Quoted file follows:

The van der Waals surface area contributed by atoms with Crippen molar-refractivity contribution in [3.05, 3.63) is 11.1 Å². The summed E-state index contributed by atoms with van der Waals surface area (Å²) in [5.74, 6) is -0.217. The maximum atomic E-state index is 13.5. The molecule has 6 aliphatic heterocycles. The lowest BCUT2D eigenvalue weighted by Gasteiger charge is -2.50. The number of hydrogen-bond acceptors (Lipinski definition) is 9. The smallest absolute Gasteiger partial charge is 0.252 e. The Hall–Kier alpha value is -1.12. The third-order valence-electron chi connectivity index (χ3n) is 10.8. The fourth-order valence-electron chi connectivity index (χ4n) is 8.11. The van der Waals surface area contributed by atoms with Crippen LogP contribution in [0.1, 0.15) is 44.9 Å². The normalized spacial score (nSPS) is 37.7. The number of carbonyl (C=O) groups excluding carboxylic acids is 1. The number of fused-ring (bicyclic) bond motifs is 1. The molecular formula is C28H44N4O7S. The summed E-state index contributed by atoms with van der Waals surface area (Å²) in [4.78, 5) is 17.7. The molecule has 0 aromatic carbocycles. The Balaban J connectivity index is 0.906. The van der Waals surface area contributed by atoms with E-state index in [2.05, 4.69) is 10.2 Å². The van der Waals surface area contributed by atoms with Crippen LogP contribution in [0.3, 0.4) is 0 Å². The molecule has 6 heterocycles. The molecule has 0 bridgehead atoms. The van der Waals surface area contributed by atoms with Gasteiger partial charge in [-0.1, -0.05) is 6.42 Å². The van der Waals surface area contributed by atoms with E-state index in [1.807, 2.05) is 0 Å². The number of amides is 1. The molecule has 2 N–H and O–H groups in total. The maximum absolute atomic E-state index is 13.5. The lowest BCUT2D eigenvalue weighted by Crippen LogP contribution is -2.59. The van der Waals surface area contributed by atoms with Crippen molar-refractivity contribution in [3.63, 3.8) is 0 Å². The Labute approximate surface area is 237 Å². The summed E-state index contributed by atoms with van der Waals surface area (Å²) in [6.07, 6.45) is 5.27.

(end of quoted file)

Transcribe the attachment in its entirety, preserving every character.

The van der Waals surface area contributed by atoms with Crippen molar-refractivity contribution in [3.05, 3.63) is 11.1 Å². The summed E-state index contributed by atoms with van der Waals surface area (Å²) in [5.74, 6) is -0.217. The maximum atomic E-state index is 13.5. The molecule has 6 aliphatic heterocycles. The lowest BCUT2D eigenvalue weighted by Gasteiger charge is -2.50. The number of hydrogen-bond acceptors (Lipinski definition) is 9. The smallest absolute Gasteiger partial charge is 0.252 e. The Hall–Kier alpha value is -1.12. The third-order valence-electron chi connectivity index (χ3n) is 10.8. The fourth-order valence-electron chi connectivity index (χ4n) is 8.11. The van der Waals surface area contributed by atoms with Crippen LogP contribution in [0.1, 0.15) is 44.9 Å². The normalized spacial score (nSPS) is 37.7. The number of carbonyl (C=O) groups excluding carboxylic acids is 1. The number of fused-ring (bicyclic) bond motifs is 1. The molecular formula is C28H44N4O7S. The summed E-state index contributed by atoms with van der Waals surface area (Å²) in [4.78, 5) is 17.7. The molecule has 0 aromatic carbocycles. The Balaban J connectivity index is 0.906. The van der Waals surface area contributed by atoms with E-state index in [2.05, 4.69) is 10.2 Å². The van der Waals surface area contributed by atoms with Crippen LogP contribution in [0.3, 0.4) is 0 Å². The molecule has 6 heterocycles. The molecule has 0 bridgehead atoms. The van der Waals surface area contributed by atoms with Gasteiger partial charge in [-0.1, -0.05) is 6.42 Å². The van der Waals surface area contributed by atoms with E-state index in [1.807, 2.05) is 0 Å². The number of amides is 1. The molecule has 2 N–H and O–H groups in total. The maximum absolute atomic E-state index is 13.5. The lowest BCUT2D eigenvalue weighted by Crippen LogP contribution is -2.59. The van der Waals surface area contributed by atoms with Crippen molar-refractivity contribution in [3.63, 3.8) is 0 Å². The Labute approximate surface area is 237 Å². The summed E-state index contributed by atoms with van der Waals surface area (Å²) in [6.07, 6.45) is 5.27.